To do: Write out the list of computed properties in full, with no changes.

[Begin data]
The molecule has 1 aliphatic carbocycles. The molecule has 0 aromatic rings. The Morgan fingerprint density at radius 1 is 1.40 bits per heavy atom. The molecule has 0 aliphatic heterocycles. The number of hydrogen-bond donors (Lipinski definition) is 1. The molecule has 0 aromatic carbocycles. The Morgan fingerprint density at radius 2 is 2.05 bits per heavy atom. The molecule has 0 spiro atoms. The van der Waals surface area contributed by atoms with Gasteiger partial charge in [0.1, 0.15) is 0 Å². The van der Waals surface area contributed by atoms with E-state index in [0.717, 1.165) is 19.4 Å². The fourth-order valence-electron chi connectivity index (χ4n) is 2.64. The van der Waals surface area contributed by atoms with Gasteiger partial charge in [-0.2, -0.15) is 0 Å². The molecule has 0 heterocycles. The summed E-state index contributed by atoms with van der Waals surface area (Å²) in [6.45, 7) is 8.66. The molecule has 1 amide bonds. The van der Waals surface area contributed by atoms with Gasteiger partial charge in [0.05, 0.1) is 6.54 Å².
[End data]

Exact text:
The molecule has 1 aliphatic carbocycles. The molecule has 0 aromatic rings. The Morgan fingerprint density at radius 1 is 1.40 bits per heavy atom. The molecule has 0 aliphatic heterocycles. The number of hydrogen-bond donors (Lipinski definition) is 1. The molecule has 0 aromatic carbocycles. The Morgan fingerprint density at radius 2 is 2.05 bits per heavy atom. The molecule has 0 spiro atoms. The van der Waals surface area contributed by atoms with Gasteiger partial charge in [0.1, 0.15) is 0 Å². The van der Waals surface area contributed by atoms with E-state index in [0.717, 1.165) is 19.4 Å². The fourth-order valence-electron chi connectivity index (χ4n) is 2.64. The van der Waals surface area contributed by atoms with Gasteiger partial charge in [-0.2, -0.15) is 0 Å². The molecule has 0 heterocycles. The summed E-state index contributed by atoms with van der Waals surface area (Å²) in [6.45, 7) is 8.66. The molecule has 1 amide bonds. The van der Waals surface area contributed by atoms with Gasteiger partial charge in [0.05, 0.1) is 6.54 Å².